If this were the ES, we would use ticks or points – so a box size of 2 on the ES would be a 2 point/8 tick sized box. In Forex, we use pips – for a Forex pair like the AUDUSD, the box size could be 0.002, or 20-pips. The chart above is Microsoft’s (MSFT) Point & Figure chart with a 1-point ($1) box size – each X and O represents $1.
The reversal amount is probably the hardest to understand. We determine how many boxes in the opposite direction price has to move for a new column of Xs or Os to form. See the image above. I won’t get into the rest of how to trade this chart style, because this article is concerned with trading reversals, so we’re going to zip right into how powerful and straightforward trading reversals are on a Point & Figure chart.
Trading Reversals in Point & Figure
One of the greatest (and my favorite) books on Point & Figure charting is Jeremy Du Plessis’ The Definitive Guide to Point and Figure Charting (2nd Edition). A great addendum to his work is the Point and & Figure material in another book that should be in your library: Technical Analysis (3rd Edition) by Dahlquist and Kirkpatrick.
When comparing the size of the Point and Figure chapter in Technical Analysis to the size offered to other subjects in Dahlquist’s and Kirkpatrick’s book, it should be sufficient evidence of how powerful and essential this chart style is. Both of these books identify two extremely profitable reversal setups: Poles and Spikes.
Hands down, this is my favorite Point & Figure chart pattern. I’ve read, I think, every major expert’s work on Point and Figure and put there theories and methodologies to the test. There’s no ‘pure’ consensus what constitutes a Spike pattern. Dahlquist and Kirkpatrick summarize it the best in Technical Analysis and suggest 15 to 20 boxes represent a Spike pattern. Visually, Spike Patterns should stick out and be fairly obvious.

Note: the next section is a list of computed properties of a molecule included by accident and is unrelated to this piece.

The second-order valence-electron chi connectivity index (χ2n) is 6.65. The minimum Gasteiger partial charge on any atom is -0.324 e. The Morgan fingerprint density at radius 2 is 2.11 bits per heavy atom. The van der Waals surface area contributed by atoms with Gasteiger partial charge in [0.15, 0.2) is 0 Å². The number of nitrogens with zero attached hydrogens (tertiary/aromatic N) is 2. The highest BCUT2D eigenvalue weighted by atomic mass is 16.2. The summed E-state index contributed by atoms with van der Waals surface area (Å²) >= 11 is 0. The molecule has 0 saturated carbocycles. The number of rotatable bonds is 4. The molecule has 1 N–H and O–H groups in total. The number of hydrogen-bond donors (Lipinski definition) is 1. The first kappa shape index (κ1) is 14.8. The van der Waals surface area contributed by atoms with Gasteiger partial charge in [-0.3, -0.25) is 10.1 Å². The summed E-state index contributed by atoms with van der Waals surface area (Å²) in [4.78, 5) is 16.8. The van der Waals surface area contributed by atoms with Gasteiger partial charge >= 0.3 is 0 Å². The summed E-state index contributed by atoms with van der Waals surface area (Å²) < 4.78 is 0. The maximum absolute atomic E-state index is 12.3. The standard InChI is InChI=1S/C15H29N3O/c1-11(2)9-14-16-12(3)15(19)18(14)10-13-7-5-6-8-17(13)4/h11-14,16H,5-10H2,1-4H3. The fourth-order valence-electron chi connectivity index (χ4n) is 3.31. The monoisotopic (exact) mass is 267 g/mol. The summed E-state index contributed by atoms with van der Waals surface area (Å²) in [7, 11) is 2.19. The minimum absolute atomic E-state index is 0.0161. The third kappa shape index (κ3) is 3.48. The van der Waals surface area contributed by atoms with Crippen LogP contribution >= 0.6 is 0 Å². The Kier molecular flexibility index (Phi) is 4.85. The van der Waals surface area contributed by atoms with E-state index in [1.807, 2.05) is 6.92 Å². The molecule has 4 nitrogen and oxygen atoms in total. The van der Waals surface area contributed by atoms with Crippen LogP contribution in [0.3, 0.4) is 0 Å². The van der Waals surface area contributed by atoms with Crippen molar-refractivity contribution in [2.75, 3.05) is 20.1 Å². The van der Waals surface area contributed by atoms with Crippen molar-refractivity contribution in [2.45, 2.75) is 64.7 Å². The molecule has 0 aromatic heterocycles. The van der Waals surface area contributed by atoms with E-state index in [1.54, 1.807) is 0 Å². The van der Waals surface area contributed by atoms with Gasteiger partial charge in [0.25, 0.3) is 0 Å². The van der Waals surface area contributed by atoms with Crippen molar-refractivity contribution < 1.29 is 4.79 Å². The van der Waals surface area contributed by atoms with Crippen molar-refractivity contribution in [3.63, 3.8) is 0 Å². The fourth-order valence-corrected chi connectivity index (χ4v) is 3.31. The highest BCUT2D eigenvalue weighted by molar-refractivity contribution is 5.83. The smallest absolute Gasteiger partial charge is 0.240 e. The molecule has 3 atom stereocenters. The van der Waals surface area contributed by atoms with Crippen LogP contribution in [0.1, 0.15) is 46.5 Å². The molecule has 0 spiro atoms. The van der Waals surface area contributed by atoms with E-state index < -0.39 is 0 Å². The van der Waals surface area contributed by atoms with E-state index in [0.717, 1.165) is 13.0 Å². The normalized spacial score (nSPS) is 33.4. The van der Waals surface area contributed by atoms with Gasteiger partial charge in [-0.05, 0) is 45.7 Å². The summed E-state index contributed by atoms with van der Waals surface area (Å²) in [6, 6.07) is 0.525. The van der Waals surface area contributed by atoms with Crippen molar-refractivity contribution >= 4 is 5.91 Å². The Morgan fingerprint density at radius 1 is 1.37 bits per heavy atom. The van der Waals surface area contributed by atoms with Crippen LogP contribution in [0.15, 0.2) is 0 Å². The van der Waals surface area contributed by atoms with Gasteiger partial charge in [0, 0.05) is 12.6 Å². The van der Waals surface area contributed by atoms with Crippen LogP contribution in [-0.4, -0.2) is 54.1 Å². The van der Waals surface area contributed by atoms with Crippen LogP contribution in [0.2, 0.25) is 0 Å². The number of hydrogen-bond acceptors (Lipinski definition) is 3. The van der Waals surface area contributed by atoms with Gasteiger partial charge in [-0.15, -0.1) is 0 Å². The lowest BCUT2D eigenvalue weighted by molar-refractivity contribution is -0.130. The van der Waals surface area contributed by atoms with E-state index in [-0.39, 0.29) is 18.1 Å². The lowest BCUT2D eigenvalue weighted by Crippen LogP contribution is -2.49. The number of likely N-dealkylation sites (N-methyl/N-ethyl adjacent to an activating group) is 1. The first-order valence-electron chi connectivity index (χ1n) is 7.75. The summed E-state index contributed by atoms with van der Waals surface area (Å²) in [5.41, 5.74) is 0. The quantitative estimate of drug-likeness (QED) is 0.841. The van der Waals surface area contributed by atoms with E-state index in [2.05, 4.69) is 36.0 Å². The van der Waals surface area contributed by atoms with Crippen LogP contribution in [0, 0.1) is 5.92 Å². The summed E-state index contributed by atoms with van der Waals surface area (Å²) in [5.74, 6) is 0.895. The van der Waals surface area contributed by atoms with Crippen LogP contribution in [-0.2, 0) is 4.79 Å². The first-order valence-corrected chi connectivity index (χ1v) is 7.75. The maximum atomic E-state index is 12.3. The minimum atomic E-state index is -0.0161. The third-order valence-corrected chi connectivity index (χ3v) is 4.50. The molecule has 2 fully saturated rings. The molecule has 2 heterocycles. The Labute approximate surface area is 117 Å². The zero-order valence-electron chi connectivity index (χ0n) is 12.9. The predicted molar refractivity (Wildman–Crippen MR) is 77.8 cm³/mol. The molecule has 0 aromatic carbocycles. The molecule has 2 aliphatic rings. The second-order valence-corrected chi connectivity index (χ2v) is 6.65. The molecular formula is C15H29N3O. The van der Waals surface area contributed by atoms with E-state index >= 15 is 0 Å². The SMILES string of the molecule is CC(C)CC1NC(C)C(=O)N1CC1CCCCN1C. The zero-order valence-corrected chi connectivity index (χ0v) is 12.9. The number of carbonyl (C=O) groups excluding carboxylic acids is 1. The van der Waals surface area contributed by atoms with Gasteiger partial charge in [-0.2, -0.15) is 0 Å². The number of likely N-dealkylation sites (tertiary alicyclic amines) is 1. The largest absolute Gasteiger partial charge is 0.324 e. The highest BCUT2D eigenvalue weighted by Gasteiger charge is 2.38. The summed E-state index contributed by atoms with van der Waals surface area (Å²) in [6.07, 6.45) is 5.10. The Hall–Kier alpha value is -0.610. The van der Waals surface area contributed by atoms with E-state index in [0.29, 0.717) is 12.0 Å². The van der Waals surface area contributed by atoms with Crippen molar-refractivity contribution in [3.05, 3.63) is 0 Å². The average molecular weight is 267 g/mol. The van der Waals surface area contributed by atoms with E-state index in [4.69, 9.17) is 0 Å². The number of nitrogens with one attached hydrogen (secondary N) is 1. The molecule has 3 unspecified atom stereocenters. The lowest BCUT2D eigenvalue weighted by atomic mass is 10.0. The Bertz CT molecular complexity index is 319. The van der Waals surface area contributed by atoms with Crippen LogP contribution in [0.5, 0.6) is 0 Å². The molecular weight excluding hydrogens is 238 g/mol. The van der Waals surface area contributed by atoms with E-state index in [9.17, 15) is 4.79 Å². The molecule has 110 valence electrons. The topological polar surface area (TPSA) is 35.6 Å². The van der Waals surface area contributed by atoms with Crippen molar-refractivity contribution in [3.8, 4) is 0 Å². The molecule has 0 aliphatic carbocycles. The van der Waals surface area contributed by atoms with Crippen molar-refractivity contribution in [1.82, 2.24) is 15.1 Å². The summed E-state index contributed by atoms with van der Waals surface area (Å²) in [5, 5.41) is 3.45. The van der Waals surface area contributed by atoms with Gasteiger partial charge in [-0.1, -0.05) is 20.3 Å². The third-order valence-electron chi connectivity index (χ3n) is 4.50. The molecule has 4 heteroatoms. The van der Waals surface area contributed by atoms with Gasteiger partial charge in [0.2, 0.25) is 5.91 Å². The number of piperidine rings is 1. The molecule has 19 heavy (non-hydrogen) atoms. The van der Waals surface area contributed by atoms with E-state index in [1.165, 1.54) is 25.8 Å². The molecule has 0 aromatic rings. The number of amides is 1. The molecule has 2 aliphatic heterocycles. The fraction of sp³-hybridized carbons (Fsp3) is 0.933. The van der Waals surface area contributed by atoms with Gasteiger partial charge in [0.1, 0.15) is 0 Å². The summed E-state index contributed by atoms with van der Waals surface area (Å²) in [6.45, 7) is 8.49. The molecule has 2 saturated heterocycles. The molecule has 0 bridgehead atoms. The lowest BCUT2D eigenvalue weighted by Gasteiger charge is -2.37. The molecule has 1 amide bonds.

They are massively long columns and are very infrequent. Trading reversals with a Spike Pattern is one of the most aggressive but profitable patterns I trade. When you notice/observe the presence of a Spike Pattern, the entry is going to be on the first reversal column immediately.
On the AUDUSD’s chart above, we can see a massive spike lower from 0.7360 to 0.6880. When AUDUSD moved higher and created the first reversal column of Xs (3-box reversal) at 0.6960, that created the reversal buy entry off the Spike Pattern.
While there is almost no interpretation needed when utilizing Point & Figure charts, the Pole and Spike patterns are two exceptions. Pole Patterns are more difficult to spot than Spike Patterns.
A Pole Pattern is any column that is longer than what would be considered normal, but not as extended as a Spike Pattern. Pole Patterns generally appear at the end of a swing – not necessarily the end of a trend, but the end of a swing.
On Gold’s chart above, the column of Xs is as a Pole Pattern. Now, I didn’t know that this was a Pole Pattern until the first reversal column of Os printed. When the Os did print, I could identify the previous X column as a Pole Pattern.